Saturday Kitchen 26.1
I was in snow-covered Horsham, following some extremely wintery weather – and I don’t think I’ve ever felt so in need of a glass of wine to warm my heart and my numbed extremities!
First up this week was one of Scotland’s best-loved chefs, the delightful Nick Nairn. Given it was Burns Night on Friday, Nick created a sumptuous dish of ‘Crispy Haggis & Potato Pancake with Fried Egg, Spinach Salad and Warm Whisky & Bacon Dressing’.
Peter and I tried it out at home and it was absolutely delicious, a Scottish take on brunch that we both loved. We found that full reds with not too much sweetness and a hint of savoury pepper character worked best.
The best match came in the form of the dark and peppery Finest Crozes Hermitage 2009 (£7.99 down from £9.99 until 19th February, Tesco). Nick knows his wines and he clearly appreciated the way the dish and the wine worked together, saying, ‘I think it’s fantastic: I love the savouriness in it, and the spicy notes pick up the spicy notes in the haggis’.
He admitted, however, he’d also be happy with a drop of his local Glengorm whisky as an alternative. You can take the man out of Scotland…
It was a Saturday Kitchen first for this week’s second chef, Magnus Nilsson. The whole team was very excited that the man behind one of the most talked-about (not to mention remote) restaurants in the world was heading into studio. Fäviken is situated more than 600 km north of Stockholm, on a remote hunting estate in Jämtland, and it has just 12 covers.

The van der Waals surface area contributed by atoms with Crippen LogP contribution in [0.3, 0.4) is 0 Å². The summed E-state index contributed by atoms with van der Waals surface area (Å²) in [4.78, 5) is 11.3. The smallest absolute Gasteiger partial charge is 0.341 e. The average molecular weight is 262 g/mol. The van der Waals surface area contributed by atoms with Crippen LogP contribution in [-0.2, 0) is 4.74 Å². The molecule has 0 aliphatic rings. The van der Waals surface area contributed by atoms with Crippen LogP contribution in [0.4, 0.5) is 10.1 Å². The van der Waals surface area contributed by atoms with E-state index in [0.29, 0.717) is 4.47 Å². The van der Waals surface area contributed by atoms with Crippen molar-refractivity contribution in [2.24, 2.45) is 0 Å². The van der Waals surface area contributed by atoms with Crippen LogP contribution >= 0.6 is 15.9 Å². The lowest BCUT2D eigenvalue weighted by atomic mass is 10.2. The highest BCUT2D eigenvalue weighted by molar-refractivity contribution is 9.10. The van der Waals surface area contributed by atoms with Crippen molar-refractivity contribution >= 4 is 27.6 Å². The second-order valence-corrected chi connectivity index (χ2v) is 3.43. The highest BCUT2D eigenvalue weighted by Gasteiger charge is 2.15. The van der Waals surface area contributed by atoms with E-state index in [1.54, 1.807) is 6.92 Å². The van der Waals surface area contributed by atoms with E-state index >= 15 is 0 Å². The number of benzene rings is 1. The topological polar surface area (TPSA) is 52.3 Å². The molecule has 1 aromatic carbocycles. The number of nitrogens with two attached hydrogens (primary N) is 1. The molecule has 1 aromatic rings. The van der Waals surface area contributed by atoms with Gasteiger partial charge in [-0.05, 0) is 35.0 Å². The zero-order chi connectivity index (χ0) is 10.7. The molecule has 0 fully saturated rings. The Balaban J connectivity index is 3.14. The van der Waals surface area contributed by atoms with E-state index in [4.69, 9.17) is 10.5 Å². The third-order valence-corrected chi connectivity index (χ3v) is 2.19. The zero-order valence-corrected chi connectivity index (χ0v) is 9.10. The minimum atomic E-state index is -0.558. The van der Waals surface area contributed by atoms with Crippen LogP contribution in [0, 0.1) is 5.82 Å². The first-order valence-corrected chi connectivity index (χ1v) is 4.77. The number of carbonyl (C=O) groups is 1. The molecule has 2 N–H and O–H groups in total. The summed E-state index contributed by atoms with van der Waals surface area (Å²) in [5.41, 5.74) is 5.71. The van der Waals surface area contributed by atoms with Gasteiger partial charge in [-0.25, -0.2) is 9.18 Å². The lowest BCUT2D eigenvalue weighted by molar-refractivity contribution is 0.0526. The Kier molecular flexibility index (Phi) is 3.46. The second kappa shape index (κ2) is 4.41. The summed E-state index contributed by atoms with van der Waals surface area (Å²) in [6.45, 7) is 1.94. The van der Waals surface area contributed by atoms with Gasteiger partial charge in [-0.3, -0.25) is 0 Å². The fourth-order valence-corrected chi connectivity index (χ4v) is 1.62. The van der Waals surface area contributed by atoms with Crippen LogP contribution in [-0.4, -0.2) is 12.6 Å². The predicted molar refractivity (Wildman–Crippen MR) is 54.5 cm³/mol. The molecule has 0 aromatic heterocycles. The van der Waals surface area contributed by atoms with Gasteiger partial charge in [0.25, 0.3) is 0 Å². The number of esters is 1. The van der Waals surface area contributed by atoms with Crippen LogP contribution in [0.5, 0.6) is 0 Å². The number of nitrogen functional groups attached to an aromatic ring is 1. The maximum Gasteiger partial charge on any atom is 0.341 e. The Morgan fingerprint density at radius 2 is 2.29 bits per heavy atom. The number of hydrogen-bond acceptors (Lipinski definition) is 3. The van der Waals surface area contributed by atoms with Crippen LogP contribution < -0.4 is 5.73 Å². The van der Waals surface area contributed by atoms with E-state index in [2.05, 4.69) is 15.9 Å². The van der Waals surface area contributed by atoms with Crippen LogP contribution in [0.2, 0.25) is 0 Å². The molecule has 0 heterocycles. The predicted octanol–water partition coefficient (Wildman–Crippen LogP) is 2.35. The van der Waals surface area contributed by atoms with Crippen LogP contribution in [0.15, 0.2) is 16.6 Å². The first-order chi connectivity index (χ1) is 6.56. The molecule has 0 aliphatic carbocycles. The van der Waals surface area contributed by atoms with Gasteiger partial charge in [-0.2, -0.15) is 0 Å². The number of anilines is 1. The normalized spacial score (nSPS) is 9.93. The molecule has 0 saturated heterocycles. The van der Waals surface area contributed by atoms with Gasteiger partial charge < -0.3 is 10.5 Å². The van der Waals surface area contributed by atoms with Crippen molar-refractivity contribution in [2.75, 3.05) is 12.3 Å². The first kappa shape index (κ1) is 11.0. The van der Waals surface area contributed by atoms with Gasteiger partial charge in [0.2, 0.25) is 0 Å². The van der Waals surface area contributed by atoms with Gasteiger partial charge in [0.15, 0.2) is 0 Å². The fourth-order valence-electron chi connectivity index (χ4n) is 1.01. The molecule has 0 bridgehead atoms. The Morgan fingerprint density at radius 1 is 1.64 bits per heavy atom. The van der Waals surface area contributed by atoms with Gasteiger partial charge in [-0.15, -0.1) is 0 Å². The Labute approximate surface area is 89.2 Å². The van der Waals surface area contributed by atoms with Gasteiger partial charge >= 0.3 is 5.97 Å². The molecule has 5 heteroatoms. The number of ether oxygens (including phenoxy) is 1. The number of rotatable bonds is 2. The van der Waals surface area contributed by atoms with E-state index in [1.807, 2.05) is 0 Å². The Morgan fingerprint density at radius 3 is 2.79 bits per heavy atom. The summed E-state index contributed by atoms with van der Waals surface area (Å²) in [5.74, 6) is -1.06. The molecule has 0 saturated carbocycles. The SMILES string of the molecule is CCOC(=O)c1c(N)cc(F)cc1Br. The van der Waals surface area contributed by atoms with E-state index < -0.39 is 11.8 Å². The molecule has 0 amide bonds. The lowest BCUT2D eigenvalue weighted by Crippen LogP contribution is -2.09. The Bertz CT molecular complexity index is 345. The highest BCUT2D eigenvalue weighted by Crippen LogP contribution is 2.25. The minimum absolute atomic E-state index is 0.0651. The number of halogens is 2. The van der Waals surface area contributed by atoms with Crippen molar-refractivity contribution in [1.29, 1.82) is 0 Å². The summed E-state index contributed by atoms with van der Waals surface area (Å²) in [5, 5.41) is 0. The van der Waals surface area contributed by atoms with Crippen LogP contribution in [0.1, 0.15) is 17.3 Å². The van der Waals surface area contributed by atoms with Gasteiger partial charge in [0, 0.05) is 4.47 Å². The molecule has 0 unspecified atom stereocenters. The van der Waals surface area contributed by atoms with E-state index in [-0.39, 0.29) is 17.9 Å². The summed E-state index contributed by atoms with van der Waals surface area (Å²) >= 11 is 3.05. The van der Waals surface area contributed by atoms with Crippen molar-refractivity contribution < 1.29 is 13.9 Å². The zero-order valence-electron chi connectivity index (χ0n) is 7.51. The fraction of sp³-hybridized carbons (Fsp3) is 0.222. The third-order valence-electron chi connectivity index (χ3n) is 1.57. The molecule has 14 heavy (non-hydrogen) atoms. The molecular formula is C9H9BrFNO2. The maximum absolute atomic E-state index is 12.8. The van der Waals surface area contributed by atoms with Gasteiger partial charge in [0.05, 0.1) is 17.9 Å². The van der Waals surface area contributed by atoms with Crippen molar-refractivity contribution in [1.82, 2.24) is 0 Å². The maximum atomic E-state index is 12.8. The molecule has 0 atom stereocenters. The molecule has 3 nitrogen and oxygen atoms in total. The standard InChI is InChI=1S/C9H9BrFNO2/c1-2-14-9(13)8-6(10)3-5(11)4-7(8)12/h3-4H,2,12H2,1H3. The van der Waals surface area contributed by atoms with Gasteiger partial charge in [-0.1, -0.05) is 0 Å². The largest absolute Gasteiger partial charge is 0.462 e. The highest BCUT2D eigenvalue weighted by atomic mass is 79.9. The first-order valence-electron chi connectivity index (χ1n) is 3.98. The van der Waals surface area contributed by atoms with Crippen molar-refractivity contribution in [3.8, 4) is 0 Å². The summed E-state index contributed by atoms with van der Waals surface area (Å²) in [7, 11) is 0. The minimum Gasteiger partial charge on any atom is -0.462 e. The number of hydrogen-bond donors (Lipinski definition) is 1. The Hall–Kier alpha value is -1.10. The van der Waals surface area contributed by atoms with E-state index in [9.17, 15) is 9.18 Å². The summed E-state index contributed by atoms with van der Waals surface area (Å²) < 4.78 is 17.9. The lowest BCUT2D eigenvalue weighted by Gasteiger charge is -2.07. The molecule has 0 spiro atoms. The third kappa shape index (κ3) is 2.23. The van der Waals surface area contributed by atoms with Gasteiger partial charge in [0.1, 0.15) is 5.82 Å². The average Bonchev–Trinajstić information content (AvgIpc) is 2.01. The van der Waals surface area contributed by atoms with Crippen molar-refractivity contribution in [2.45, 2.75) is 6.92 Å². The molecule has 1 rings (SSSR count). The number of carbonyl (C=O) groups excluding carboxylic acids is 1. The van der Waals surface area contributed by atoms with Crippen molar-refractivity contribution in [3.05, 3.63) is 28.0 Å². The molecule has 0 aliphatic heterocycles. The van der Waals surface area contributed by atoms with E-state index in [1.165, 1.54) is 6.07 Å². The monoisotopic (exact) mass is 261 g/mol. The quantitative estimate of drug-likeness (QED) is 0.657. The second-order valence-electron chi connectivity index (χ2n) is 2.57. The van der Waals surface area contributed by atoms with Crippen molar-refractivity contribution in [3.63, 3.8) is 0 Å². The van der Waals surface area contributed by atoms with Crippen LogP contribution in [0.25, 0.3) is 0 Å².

Magnus relies entirely on local ingredients and even brought his own butter and moss with him for his dish: ‘porridge’ with chive oil, dried chives, pickled turnip, beef broth (poured through the aforementioned moss) and puffed grains. I did actually (James Martin please take note!) attempt to cook an approximation of this dish and it was rather good – though I’m not sure it tasted exactly the same as Magnus’s…
Magnus is a former sommelier so the pressure was on to get this wine choice right. My first thought was that a hoppy Pilsner or IPA might be the answer here, but after trying several beers, lagers and white wines, and working within our usual budget and range restraints, I finally opted for a refreshing Italian white, the Librandi Asylia Melissa Greco Bianco from Calabria (Waitrose £8.99).
Although there’s a lot going on in Magnus’s dish, the flavours are actually very gentle and easily overwhelmed, which is why this subtle, minerally white worked so well. Although restrained, it has a lovely, ripe peachy feel that offset the salty butter and the savoury broth perfectly. Magnus agreed: ‘It has a little hint of sweetness behind the fruit so it works really well with the salty dairy-ness of the porridge.’
As I sat back and watched the show this week I couldn’t help but think it really is testament to the incredible team at Cactus & Saturday Kitchen and all their hard work that they have built such a popular show – one that can attract long-established chefs such as Nick Nairn along with the newest generation of cutting-edge guys like Magnus.
Wine clips from the show are featured below this piece (thanks BBC1/Cactus TV). The original show also featured archive footage from Rick Stein, Celebrity Masterchef and Raymond Blanc, and studio guest Diversity’s Ashley Banjo.
You can find all the recipes from the show here on the BBC Food website. These also include James Martin’s roasted shoulder of pork with apple sauce, cabbage and mash; mussels marinère; and roasted spatchcock chicken with a burrata and slow-roasted tomato salad.